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Anxiety, Depression, Impulsivity, and Mindfulness among Higher Education Faculty during COVID-19

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Objective: In this paper, we examine the relationships among symptoms of anxiety and depression, impulsivity, and mindfulness among university faculty members during the COVID-19 pandemic, with a unique focus on whether these symptoms and practices of mindfulness differed with age, gender, ethnicity, and location. Methods: Participants (N = 302) from 2 universities completed online questionnaires pertaining to anxiety, depression, mindfulness, demographics, and impulsivity. Results: Lower mindfulness and greater impulsivity were associated with higher rates of anxiety and depression. Gender differences emerged; female participants experienced greater anxiety, less mindfulness, and worsened eating and sleeping habits compared to males. Individuals with direct COVID-19 experience (self-and/or family) did not report significantly different levels of anxiety, depression, mindfulness, or impulsivity. Ethnicity differences also emerged; relative to white participants, non-white participants had significantly worsened exercise habits, and non-Latinx/Hispanic participants endorsed worsened alcohol and marijuana use than Latinx/Hispanic participants. Finally, participants who reported having at least one mental health diagnosis (N = 41) reported significantly higher anxiety, depression, impulsivity, and marijuana use, lower levels of mindfulness, and worsened eating habits. Conclusions: The findings highlight the relationship between college faculty mental health and lifestyle habits, differences based on gender and ethnicity, and elucidate the ongoing challenges related to the COVID-19 pandemic.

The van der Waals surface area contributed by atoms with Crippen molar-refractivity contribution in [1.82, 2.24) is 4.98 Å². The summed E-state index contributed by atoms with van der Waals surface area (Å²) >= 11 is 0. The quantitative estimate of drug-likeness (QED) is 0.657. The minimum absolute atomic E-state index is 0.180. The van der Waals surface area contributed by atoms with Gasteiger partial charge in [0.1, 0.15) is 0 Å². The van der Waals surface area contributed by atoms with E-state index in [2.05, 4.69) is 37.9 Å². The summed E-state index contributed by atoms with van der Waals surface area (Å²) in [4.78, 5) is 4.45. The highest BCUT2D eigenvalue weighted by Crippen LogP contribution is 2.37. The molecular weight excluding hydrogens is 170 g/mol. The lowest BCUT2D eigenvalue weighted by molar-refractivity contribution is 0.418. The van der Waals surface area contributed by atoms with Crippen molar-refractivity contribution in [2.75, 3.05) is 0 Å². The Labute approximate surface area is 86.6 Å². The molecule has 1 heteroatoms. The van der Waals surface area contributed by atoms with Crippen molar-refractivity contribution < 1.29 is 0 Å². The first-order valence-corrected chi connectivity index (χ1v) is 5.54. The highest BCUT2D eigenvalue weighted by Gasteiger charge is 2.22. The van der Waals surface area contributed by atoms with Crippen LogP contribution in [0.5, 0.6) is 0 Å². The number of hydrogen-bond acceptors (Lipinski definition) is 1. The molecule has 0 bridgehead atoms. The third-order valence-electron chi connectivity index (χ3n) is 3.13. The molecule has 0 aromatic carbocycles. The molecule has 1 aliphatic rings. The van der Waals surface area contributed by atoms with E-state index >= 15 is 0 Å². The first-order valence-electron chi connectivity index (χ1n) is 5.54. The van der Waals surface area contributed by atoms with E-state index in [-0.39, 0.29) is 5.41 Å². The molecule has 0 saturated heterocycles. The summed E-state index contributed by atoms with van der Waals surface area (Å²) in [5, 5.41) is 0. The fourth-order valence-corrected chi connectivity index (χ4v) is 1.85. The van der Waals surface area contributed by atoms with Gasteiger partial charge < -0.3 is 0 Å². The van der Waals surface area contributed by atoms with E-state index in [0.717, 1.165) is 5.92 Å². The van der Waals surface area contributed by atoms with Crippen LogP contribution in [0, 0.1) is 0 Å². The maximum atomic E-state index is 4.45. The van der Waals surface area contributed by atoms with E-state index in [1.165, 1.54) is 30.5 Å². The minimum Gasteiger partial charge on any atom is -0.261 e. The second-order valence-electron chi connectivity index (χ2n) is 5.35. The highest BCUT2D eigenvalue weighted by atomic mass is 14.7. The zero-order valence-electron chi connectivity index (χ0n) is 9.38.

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Keywords: ANXIETY; CORONAVIRUS; COVID-19; DEPRESSION; MINDFULNESS; UNIVERSITY FACULTY

Document Type: Research Article

Publication date: December 1, 2020

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  • Health Behavior and Policy Review is a rigorously peer-reviewed scholarly bi-monthly publication that seeks manuscripts on health behavior or policy topics that represent original research, including papers that examine the development, advocacy, implementation, or evaluation of policies around specific health issues. The Review especially welcomes papers that tie together health behavior and policy recommendations. Articles are available through subscription or can be ordered individually from the Health Behavior and Policy Review site.
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